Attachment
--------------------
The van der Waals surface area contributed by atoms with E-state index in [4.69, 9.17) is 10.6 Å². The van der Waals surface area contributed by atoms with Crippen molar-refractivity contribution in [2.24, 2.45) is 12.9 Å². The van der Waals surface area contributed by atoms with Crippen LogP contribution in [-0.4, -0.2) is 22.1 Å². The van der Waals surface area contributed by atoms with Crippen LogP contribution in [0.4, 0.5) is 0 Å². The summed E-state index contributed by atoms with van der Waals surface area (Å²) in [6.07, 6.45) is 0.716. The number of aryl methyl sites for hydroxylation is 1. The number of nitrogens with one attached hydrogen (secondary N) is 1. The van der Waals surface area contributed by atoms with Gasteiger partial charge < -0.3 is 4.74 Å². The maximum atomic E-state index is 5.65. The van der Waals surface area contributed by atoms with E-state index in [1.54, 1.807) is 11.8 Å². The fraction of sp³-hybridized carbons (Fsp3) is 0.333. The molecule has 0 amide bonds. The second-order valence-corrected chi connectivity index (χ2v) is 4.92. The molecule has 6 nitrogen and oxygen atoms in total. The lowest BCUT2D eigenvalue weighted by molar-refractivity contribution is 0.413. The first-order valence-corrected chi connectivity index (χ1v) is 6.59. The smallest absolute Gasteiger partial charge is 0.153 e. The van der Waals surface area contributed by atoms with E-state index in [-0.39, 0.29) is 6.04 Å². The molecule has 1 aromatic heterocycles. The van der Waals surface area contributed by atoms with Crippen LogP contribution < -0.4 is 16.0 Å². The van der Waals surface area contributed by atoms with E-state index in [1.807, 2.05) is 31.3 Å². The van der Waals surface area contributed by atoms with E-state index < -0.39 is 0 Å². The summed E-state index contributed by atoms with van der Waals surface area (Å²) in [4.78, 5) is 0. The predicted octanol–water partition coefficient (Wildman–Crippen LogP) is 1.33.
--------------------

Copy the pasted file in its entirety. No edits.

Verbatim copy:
The van der Waals surface area contributed by atoms with E-state index in [4.69, 9.17) is 10.6 Å². The van der Waals surface area contributed by atoms with Crippen molar-refractivity contribution in [2.24, 2.45) is 12.9 Å². The van der Waals surface area contributed by atoms with Crippen LogP contribution in [-0.4, -0.2) is 22.1 Å². The van der Waals surface area contributed by atoms with Crippen LogP contribution in [0.4, 0.5) is 0 Å². The summed E-state index contributed by atoms with van der Waals surface area (Å²) in [6.07, 6.45) is 0.716. The number of aryl methyl sites for hydroxylation is 1. The number of nitrogens with one attached hydrogen (secondary N) is 1. The van der Waals surface area contributed by atoms with Gasteiger partial charge < -0.3 is 4.74 Å². The maximum atomic E-state index is 5.65. The van der Waals surface area contributed by atoms with E-state index in [1.54, 1.807) is 11.8 Å². The fraction of sp³-hybridized carbons (Fsp3) is 0.333. The molecule has 0 amide bonds. The second-order valence-corrected chi connectivity index (χ2v) is 4.92. The molecule has 6 nitrogen and oxygen atoms in total. The lowest BCUT2D eigenvalue weighted by molar-refractivity contribution is 0.413. The first-order valence-corrected chi connectivity index (χ1v) is 6.59. The smallest absolute Gasteiger partial charge is 0.153 e. The van der Waals surface area contributed by atoms with E-state index in [-0.39, 0.29) is 6.04 Å². The molecule has 1 aromatic heterocycles. The van der Waals surface area contributed by atoms with Crippen LogP contribution < -0.4 is 16.0 Å². The van der Waals surface area contributed by atoms with E-state index in [1.807, 2.05) is 31.3 Å². The van der Waals surface area contributed by atoms with E-state index < -0.39 is 0 Å². The summed E-state index contributed by atoms with van der Waals surface area (Å²) in [4.78, 5) is 0. The predicted octanol–water partition coefficient (Wildman–Crippen LogP) is 1.33.